Web Highlight

Web Highlight

On the latest Making Waves podcast, we introduce you to a new occasional series called 'Sanctuary Shorts' from National Marine Sanctuaries. In this episode, hear about a pioneering mission to dive on Cordell Bank off the coast of California in the late 1970s and a returning mission nearly 30 years later. It's a great story you don't want to miss!

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NOS Communications & Education Division

NOS Assistant Administrator Weekly Newsletter

March 7, 2013



Hi everyone,

image of Holly Bamford

Recently, Dr. Russell Callender and I met with your program office directors for an in-depth discussion about the future of NOS. As budgets become more constrained, it is even more important to be strategic in deciding where to focus our resources to best meet our agency's mission.

During our discussion, we also recognized that the challenges facing our country—and the importance of NOS's role in helping the country respond to those challenges—have never been greater. We are facing coastal storms with higher frequency and intensity. We anticipate larger ships and increased demands on our nation's ports. Sea level change, increased offshore development, and more coastal development will add stress to our coastal and marine natural resources. Additionally, there are emerging interests in the Arctic, from marine transportation to energy exploration.

When we say that NOS is "positioning America for the future," we are talking about bringing NOS resources to bear on the issues our country is facing now and will continue to face in the years to come. I am working with your program office directors to identify the primary areas of focus for NOS and will share additional information with you as those discussions unfold. I look forward to working with your directors as we set the course for NOS.

Before I close, I would like congratulate Dr. Theresa Bannister-Scott (Office of Coast Survey), Deborah Jefferson (Office of Ocean and Coastal Resource Management), and Thomas Jackson (retired, Office of Coast Survey). Thanks to these three competitors, NOS reclaimed our championship status in the annual "Battle of the Line Offices" NOAA BIG Black History Trivia Game. Great job!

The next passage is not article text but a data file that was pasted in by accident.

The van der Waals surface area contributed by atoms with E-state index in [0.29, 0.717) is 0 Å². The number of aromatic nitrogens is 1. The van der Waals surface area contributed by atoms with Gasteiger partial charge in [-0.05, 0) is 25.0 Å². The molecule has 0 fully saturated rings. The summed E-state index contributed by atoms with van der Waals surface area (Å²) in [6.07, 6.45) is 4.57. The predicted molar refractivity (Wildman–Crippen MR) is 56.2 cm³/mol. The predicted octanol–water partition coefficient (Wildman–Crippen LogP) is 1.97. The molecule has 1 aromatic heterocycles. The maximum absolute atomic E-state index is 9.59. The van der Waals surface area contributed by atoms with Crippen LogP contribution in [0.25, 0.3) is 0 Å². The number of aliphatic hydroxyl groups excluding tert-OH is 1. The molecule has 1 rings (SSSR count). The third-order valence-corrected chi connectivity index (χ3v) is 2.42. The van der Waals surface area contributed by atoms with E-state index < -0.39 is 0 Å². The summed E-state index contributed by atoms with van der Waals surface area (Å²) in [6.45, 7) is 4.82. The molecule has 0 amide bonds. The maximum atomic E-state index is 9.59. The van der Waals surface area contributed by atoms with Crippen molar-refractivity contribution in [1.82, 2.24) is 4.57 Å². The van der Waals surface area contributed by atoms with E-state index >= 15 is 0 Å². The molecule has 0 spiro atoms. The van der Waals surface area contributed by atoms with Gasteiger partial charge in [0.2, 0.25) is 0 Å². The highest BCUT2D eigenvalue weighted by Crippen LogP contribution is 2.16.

Thank you,

Holly A. Bamford, Ph.D.
Assistant Administrator
National Ocean Service

Web Highlight

Web Highlight

On the latest Making Waves podcast, we introduce you to a new occasional series called 'Sanctuary Shorts' from National Marine Sanctuaries. In this episode, hear about a pioneering mission to dive on Cordell Bank off the coast of California in the late 1970s and a returning mission nearly 30 years later. It's a great story you don't want to miss!

Around NOS

Florida Governor Announces Water Quality Initiatives at Apalachicola Bay NERR (OCRM)

At a recent press event held at the Apalachicola Bay National Estuarine Research Reserve, Florida Governor Rick Scott joined more than 70 state and local government officials to announce the allocation of $3 million from his proposed state budget for Apalachicola Bay water projects. The proposed funding would go to the Northwest Florida Water Management District and would be allocated to improve water quality infrastructure in the bay, making the area more hospitable for oysters and fishing. Up to $500,000 would be set aside to study water levels in the rivers that feed the bay. This initiative will showcase the reserve's ongoing research and monitoring efforts and use science-based data to seek solutions to the region's ecological issues. For more information, contact Matt Chasse.

Broken Wellhead Capped in Louisiana (OR&R)

The U.S. Coast Guard in New Orleans contacted the Office of Response and Restoration's (OR&R) Scientific Support Coordinator on February 26 regarding an accident that occurred that evening when a 42-foot aluminum hull crew boat owned by Swift Energy collided with an inactive wellhead in Lake Grande Ecaille, approximately 11 miles west of Empire, La. The broken wellhead began to release a combination of oil and water. The area is a known "sour" crude oil field, which contains the toxic gas hydrogen sulfide, so there were concerns about potential health and fire hazards. Contaminant booms and skimming equipment were deployed, and OR&R provided oil spill trajectories and information on environmental resources at risk. The well was capped and secured on the afternoon of February 28. For more information, contact David Wesley.

NOS Assists Smithsonian Institution in the Caribbean (NGS)